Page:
Our Services are directed to improving existing court facilities on the site; expanding them there or in other locations; and developing concepts for new facilities. We respond to the historical, symbolic, and commercial importance of existing facilities and sites while providing functional adequacy for the operations of court and related agencies. Here is a typical project scenario:

We start by determining facility needs for each current court and caseload type by assessing the adequacy of:

  • the quantity and type of each existing space,
  • the area of each existing and potential additional space,
  • accessibility and security provisions,
  • and accommodations.

These assessments are based on our experience in analyzing, planning, programming, renovating, and designing court facilities since 1971 and in preparing and using court space standards and guidelines (including Space Management and the Courts, The Image of Justice, and other generally accepted guides).

From this baseline expansion needs are then forecast for as long as twenty years ahead, based on caseload and other correlating factors, including anticipated population growth, foreseeable changes in court procedures and laws, and other demographics. The effects of court technology on facility needs also are forecast, in relation to operational and space-use effectiveness. But most importantly we will define benchmarks in time, points in the dynamic lifetimes of facilities when choices can best be made about methods for making future changes and expansions.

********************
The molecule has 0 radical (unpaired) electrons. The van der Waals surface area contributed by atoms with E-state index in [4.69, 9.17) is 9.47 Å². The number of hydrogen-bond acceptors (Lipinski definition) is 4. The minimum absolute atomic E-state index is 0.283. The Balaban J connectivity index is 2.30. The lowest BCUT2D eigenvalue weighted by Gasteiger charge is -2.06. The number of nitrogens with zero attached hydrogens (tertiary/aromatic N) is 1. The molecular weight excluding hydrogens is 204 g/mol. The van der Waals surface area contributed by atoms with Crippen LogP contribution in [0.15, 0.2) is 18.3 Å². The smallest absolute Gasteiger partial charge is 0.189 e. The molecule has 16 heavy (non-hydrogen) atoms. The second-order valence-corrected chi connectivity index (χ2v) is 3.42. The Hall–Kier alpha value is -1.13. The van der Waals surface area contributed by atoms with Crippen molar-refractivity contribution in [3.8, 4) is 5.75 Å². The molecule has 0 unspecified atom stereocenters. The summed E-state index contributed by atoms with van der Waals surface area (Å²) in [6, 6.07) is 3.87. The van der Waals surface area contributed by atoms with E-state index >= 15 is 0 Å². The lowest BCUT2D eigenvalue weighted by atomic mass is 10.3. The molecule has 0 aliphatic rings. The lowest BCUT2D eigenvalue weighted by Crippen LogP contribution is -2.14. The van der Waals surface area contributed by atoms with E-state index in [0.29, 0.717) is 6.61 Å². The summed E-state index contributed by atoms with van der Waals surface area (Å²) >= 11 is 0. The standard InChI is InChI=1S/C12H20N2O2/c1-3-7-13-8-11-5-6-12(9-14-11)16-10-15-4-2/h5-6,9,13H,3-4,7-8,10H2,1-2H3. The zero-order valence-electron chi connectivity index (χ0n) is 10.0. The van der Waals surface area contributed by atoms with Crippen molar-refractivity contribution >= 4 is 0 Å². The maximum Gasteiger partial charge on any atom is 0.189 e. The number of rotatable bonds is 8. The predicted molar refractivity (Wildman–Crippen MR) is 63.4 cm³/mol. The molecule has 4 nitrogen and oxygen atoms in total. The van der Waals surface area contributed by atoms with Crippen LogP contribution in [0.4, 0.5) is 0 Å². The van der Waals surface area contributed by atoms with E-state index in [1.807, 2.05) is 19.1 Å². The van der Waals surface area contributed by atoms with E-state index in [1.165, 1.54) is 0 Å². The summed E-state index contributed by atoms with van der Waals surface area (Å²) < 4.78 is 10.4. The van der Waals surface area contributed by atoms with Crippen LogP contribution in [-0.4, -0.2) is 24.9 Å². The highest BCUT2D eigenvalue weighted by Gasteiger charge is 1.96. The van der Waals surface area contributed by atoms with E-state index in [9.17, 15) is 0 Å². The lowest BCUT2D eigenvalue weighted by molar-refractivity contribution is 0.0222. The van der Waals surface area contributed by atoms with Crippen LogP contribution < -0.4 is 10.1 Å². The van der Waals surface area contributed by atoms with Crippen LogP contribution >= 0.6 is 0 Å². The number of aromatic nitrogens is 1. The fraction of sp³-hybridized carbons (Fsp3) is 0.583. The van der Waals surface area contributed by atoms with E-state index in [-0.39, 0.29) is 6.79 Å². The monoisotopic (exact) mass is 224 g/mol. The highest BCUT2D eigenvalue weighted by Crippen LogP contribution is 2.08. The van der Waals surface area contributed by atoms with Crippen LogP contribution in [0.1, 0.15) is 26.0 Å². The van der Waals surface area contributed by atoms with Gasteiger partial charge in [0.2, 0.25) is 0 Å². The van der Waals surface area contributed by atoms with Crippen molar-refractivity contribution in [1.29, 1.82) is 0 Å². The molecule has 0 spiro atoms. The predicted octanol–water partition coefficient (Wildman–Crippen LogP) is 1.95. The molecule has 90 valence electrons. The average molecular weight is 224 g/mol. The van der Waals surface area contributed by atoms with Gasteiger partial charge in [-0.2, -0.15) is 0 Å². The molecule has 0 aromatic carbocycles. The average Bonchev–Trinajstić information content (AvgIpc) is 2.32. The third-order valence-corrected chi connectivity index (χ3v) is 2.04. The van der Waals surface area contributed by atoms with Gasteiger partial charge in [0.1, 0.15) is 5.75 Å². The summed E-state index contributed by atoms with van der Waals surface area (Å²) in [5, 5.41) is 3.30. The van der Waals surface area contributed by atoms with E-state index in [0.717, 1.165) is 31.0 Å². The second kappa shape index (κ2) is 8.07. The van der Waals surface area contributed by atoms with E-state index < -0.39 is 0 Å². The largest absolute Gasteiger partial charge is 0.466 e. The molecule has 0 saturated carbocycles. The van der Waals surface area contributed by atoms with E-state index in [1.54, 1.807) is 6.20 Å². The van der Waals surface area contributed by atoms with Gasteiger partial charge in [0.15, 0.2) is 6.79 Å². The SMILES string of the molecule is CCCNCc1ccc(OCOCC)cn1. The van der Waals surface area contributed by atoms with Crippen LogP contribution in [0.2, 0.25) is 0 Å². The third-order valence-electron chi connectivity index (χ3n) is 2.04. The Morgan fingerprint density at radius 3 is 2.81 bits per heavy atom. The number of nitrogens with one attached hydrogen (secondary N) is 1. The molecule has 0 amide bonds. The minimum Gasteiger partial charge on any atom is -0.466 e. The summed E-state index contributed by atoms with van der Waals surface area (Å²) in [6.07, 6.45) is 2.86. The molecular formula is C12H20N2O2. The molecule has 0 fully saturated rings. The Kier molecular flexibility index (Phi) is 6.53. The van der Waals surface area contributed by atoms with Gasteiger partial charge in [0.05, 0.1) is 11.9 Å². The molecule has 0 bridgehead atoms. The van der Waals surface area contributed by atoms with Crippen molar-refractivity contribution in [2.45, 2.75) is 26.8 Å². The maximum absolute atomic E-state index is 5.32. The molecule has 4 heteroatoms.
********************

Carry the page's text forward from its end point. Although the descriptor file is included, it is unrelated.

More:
A time-phased program of facility needs is then prepared for later use by design architects; it tabulates area, environmental, locational, and quantity needs for all spaces. Space types are illustrated by sketch plans, conceptual plans or schematics of all courtrooms are prepared, and the accessibility of all spaces is illustrated. Security will not be compromised; we will consider grouping criminal and civil courts separately, if feasible, to simplify and reduce the costs of security.

Finally, blocking and massing studies are developed to analyze how spaces can best be assigned to buildings, both existing and new. The important visual features of sites will be studied to judge how future facility needs can be met. Given the results of this analysis, we will analyze parking, traffic, and site impacts and present the results in conceptual drawings and narrative analysis.

We also offer facility audits—concise but complete studies of your needs which develop action plans to help you meet them.